FORT WAYNE, Ind. (WPTA21) - Millions of people have seen actor Doug Jones, but few realize it.
Even fewer realize he's from Indiana.
That's because Jones, 60, mostly plays non-human characters like monsters, aliens and other creatures. His tall, wiry frame lends itself to otherworldly characters.
Jones' Hoosier roots and self-defeating Midwestern sensibility are evident when you ask him about his roles.
"When you're born looking like me, no one really wants to see this face on film. So it works out better to cover me with rubber bits apparently," Jones said, laughing, when he talked to ABC21 from a studio Fort Worth, Texas.
"What that's done is given me the opportunity to play such a wide range of characters over the years that I could never have done with this face."
Indeed, Jones' filmography is a lengthy one. He starred as the Amphibian Man in the Academy Award winning film The Shape of Water. He also portrayed several characters in another Guillermo del Toro Oscar-winner -- Pan's Labyrinth.
"It's life changing when you're part of a film that's had so much recognition," explained Jones. "It gives you a calling card for the next film."
Jones also had roles in films including Fantastic Four: Rise of the Silver Surver, Hellboy and Hellboy II. And he's had roles on the small screen, playing characters on Star Trek Discovery, Falling Skies, and Sons of Anarchy.
Not bad for an Indiana boy gone Hollywood.
Jones was born and raised in Indianapolis. He studied telecommunications and theater at Ball State University in Muncie before taking a chance and moving to Los Angeles.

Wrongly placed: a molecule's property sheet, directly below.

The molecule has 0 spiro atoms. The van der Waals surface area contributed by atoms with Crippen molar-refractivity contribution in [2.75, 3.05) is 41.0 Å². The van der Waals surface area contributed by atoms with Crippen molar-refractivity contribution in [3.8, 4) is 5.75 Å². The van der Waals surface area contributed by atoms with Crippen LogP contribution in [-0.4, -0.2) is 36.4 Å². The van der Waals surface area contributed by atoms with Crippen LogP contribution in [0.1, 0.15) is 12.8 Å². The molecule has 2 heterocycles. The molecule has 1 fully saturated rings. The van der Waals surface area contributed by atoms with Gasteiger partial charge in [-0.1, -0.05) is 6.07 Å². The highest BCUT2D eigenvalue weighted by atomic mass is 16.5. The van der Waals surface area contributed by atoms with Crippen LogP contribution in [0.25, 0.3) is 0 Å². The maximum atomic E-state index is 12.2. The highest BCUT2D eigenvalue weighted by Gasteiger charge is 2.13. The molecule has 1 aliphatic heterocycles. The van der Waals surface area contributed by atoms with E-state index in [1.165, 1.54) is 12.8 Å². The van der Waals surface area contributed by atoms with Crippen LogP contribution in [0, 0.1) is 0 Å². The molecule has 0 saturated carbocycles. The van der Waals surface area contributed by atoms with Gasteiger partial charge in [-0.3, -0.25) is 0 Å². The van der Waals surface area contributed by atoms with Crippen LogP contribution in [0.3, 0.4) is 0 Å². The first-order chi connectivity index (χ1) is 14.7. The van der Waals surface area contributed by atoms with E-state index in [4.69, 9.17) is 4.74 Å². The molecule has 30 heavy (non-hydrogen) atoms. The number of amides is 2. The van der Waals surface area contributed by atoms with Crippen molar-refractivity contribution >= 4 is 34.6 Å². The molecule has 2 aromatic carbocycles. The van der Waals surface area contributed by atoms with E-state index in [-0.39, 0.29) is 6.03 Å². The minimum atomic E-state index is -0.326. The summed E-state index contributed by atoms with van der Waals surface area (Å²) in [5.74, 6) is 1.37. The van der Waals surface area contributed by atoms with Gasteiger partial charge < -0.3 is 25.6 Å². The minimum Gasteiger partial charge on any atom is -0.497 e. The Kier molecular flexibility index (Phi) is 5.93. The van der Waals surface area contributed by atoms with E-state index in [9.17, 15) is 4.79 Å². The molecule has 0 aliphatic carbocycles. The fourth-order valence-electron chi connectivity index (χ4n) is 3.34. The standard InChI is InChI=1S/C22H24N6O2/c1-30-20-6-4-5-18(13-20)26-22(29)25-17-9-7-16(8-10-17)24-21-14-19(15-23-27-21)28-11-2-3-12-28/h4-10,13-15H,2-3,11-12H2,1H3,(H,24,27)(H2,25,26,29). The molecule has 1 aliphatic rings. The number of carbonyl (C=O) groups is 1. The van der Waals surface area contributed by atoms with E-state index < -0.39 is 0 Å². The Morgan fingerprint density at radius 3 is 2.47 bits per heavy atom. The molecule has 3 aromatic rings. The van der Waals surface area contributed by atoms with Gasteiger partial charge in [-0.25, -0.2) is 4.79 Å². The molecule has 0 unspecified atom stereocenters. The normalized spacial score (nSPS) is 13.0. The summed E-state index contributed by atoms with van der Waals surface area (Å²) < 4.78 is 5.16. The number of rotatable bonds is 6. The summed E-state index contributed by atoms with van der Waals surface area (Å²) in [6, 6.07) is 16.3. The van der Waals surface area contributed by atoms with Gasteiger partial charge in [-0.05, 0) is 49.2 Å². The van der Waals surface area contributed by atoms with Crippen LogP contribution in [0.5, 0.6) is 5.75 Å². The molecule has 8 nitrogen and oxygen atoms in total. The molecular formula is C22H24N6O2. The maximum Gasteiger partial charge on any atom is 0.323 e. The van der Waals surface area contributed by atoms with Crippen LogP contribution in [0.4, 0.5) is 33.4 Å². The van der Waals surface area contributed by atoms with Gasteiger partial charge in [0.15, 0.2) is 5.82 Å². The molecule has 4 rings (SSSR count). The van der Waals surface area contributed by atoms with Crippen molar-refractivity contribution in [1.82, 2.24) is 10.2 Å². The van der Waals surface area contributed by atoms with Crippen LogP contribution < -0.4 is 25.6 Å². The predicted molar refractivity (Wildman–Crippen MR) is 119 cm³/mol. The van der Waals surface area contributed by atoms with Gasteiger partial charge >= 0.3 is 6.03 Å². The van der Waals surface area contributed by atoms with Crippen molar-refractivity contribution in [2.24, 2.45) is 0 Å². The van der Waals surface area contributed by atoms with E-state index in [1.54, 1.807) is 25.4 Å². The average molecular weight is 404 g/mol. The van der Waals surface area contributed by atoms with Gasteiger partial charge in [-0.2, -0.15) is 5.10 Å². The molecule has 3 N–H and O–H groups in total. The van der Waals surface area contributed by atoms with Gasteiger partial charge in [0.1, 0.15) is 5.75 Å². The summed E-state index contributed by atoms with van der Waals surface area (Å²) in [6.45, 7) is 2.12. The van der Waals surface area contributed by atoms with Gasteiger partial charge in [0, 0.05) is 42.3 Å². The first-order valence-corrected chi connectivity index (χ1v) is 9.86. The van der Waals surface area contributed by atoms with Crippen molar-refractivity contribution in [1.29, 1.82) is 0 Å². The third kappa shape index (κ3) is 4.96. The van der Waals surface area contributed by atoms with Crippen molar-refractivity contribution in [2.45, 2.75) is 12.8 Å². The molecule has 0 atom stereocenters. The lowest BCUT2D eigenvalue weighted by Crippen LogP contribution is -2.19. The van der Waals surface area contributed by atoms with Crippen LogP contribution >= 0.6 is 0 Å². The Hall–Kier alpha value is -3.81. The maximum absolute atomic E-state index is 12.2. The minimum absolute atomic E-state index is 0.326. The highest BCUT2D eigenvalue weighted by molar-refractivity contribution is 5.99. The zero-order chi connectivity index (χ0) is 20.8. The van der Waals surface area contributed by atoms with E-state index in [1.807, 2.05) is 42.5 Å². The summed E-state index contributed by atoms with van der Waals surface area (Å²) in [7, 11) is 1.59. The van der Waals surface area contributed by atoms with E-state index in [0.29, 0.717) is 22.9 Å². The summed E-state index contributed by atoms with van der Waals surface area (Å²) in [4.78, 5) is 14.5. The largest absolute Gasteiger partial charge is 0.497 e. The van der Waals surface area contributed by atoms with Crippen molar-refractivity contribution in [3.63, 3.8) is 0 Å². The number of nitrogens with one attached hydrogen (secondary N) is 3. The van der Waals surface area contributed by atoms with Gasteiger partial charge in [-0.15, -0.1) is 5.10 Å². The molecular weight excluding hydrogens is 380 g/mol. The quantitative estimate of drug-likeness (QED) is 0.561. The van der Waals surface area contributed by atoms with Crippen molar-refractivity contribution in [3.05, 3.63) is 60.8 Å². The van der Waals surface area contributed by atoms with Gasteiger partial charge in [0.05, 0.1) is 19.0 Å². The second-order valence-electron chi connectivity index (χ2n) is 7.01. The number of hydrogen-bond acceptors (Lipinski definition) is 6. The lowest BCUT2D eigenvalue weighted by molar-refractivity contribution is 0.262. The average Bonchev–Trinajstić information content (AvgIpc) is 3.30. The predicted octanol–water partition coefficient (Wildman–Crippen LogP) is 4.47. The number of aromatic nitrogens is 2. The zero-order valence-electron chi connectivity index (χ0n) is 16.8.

The gamble paid off. Now, three decades into his acting career, Jones has hit a stride.
Though he's had major roles in Oscar-winning films, the accomplished actor doesn't have a golden statuette for himself.
"I've had to fight a bit of a stigma over the years. Where do you plunk me? What category do I fit in? That's been a challenge."
What isn't a challenge for Jones, is finding work. He's currently filming the third season of Star Trek Discovery, in which he plays Commander Saru, a Kelpian.
His species lives in perpetual fear and can sense impending death. Jones' precise movements and contortions lend themselves to characters like Saru, who walks with an antelope-like gait through the narrow corridors of a star ship.
In real life, Jones has navigated his career gracefully, albeit under heavy makeup and costuming. It can takes hours in the makeup chair, which is rewarded by hours in hot, sweaty prosthesis.
That can be a challenge many actors wouldn't care to take up. But Jones embraces it. The question now is this: Will the Academy embrace him and his ilk?
"My official answer is, I don't know if there are enough actors that do what we do that could create a category," said Jones. "When I did The Shape of Water, the studio was very good about including me in ads promoting the best actor category. It was very sweet of them even though I knew there was no way the academy was going to vote for the guy in the fish suit."